9.1 Types of Electric Charge - Mrs. N. Gill

9.1 Types of Electric Charge - Mrs. N. Gill

STATIC ELECTRICTY 9.1 Types of Electric Charge The effects of static electricity are all around you e.g. clothes from dryer, lightning, shocks from metal doors A static charge is an electric charge that is stationary (not moving). Eventually static charges are discharged, or lost, to other objects or to the air. The study of static electric charge is called electrostatics.

We cannot see electric charge directly. Instead, we observe its effects e.g. lightning is a discharge of static electricity Types of Electric Charge Benjamin Franklin showed that lightning is a form of electricity by flying a kite during a thunderstorm. Because of experiments by

Franklin and others, it was determined that there are two types of charges: positive and negative. An object without any charge is neutral (0). Atomic Structure and Electric Charge Recall from chemistry that all matter is made up of tiny particles called atoms. Three smaller (subatomic) particles make

up the atom: protons, neutrons and electrons. Protons and neutrons are strongly attached to the nucleus but electrons are outside of the nucleus are can be easily added or removed. Therefore, whether an object develops a negative or positive charge is due to whether it gains (-) or loses (+) electrons.

Laws of Electric Charges The law of electric charges states that like charges repel and unlike charges attract Two positive objects push away from eachother Two negative objects push away from eachother One positive and one negative

will attract eachother Exercise: Fun with Tape Place 2 pieces of tape on your table and label the bottom B for base Static Electric Charge An amber rod develops a negative charge when rubbed with wool or fur.

A plastic rod develops a positive charge when rubbed with cotton When objects are rubbed against each other, they can transfer charge from one to another only electrons move around not protons Some materials are more likely than others to give up electrons. Ex. When acetate (a type of plastic used in overhead transparencies) is rubbed with paper, the acetate develops a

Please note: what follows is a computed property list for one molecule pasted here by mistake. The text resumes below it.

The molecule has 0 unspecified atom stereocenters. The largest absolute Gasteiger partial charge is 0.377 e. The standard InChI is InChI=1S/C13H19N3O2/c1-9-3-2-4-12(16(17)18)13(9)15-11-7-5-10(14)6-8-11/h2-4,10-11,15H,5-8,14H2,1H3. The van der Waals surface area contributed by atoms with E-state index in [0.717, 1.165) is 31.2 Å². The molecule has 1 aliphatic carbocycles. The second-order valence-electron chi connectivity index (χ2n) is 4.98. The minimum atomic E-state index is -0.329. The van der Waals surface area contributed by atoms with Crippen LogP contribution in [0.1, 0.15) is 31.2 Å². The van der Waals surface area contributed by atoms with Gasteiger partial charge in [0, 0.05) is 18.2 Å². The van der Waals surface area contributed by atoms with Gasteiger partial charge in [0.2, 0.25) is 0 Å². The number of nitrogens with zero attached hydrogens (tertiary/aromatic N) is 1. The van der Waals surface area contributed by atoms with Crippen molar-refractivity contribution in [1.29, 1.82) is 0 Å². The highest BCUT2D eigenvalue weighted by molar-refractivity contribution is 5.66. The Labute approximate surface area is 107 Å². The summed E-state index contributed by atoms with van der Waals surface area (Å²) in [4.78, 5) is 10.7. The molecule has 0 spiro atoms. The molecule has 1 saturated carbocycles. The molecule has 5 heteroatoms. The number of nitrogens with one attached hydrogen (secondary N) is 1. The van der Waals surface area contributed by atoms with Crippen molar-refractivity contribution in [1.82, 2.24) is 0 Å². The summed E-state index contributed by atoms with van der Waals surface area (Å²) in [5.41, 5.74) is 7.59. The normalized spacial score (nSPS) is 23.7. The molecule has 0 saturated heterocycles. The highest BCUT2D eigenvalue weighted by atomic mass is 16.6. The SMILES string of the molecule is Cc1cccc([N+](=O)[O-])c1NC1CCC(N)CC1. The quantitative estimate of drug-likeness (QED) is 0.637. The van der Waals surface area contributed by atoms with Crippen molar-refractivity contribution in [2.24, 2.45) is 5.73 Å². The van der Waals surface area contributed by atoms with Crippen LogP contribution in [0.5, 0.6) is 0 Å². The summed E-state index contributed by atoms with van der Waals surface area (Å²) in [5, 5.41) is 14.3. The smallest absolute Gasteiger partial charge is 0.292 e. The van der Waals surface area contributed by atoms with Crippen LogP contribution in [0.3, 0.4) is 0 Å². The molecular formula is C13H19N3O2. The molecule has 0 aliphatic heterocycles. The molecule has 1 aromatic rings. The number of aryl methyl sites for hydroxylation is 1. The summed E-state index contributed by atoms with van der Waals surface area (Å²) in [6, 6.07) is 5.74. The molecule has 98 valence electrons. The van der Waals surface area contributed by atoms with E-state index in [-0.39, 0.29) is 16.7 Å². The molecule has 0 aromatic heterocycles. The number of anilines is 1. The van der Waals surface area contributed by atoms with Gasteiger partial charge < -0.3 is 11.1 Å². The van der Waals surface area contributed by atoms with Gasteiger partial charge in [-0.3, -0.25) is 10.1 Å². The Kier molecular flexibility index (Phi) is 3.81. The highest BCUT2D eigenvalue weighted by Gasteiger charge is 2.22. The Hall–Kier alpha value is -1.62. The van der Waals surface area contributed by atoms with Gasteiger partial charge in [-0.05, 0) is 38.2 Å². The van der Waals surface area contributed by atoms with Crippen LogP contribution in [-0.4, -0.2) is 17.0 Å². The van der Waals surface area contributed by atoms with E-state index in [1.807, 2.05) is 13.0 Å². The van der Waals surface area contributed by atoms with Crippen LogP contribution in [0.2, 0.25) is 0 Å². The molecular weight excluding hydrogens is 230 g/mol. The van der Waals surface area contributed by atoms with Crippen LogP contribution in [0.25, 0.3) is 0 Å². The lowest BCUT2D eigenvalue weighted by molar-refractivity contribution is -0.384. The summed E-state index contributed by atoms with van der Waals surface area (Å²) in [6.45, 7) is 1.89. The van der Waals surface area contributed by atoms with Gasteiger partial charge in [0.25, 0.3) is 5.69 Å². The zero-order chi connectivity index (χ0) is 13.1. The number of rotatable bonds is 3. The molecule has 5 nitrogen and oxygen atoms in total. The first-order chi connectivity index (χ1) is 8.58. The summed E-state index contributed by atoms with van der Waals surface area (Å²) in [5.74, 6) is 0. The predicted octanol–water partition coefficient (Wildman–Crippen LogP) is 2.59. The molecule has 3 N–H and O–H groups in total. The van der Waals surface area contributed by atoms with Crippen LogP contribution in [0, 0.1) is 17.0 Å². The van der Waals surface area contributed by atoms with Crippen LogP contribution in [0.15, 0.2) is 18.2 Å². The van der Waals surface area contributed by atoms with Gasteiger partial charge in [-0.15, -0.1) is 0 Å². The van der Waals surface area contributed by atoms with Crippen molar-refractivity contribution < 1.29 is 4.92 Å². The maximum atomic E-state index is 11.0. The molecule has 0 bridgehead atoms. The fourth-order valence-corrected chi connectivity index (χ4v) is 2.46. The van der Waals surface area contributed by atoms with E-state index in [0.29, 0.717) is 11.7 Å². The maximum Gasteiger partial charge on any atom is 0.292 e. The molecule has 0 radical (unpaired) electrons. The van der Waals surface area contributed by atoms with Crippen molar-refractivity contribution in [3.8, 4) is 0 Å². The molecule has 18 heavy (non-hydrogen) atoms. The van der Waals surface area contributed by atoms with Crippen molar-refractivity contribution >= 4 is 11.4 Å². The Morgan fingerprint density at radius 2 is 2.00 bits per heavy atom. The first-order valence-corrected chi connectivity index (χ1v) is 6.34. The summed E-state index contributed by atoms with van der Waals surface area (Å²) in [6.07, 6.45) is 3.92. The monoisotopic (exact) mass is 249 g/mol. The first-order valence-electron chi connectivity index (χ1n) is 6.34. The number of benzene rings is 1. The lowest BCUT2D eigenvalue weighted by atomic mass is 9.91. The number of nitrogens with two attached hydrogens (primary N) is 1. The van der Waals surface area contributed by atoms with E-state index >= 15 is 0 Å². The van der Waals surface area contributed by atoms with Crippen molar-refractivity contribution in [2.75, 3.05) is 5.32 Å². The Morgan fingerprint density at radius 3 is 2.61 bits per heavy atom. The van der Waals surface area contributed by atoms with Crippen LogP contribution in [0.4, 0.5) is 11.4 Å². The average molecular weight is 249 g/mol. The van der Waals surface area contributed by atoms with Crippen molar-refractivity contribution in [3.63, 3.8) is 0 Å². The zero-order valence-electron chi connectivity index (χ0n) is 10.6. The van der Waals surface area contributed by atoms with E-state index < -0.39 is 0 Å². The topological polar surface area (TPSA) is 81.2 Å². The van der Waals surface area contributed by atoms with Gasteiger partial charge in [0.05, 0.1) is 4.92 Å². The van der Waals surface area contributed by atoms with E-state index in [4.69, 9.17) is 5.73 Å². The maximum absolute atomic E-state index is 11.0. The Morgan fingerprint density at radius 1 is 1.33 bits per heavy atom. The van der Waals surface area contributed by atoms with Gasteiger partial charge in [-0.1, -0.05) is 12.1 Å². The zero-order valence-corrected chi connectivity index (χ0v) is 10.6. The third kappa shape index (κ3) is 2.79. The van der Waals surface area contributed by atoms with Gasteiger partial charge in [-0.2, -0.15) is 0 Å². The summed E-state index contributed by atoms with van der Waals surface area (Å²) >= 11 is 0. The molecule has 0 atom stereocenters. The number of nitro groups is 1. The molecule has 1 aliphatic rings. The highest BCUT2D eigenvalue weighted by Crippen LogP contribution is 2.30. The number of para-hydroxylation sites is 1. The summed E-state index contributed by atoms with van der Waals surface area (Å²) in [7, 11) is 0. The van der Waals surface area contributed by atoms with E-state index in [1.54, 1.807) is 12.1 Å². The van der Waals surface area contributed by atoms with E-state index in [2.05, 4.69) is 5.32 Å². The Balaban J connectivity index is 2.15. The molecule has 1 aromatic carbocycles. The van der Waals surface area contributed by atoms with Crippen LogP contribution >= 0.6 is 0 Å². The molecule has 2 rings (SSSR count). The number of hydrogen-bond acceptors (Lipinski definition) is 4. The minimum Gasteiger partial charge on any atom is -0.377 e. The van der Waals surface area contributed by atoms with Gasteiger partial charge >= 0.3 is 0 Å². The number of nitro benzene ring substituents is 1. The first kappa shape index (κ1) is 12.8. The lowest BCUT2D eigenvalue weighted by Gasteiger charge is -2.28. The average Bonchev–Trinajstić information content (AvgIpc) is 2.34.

positive (+) charge and the paper develops a negative (-) charge. Example: if rubber was rubbed with silk...silk is more likely to lose electrons so it would become positively charged, giving electrons to the rubber and making it negatively charged. Pg. 276 Electrostatic series table A list of materials in order of increasing attraction for electrons. Movement of electrons

Attraction of Neutral Objects to Charged Objects When a charged object is brought near to a neutral object, the electrons in the neutral object shift so that the end of the neutral object is attracted to the charged object. Although there is a slight shift of charges within the neutral

object, it does not gain or lose electrons and is still neutral. This charging effect is known as induced charge separation. 9.2 Friction, Conduction, and Induction Three methods of charging: 1. Friction: occurs when two objects are rubbed together the objects will have opposite charges at the end

2. Conduction (contact): occurs when objects touch and an electric charge is transferred from one object to the other both objects will have the same charge at the end 3. Induction: results from charging without touching or making any direct contact creates areas of opposite charge on the objects

Conduction Occurs when objects touch and an electric charge is transferred from one object to the other. Ex. When you walk across a carpet and get a spark by touching a metal doorknob, you are transferring some of your charge to the doorknob.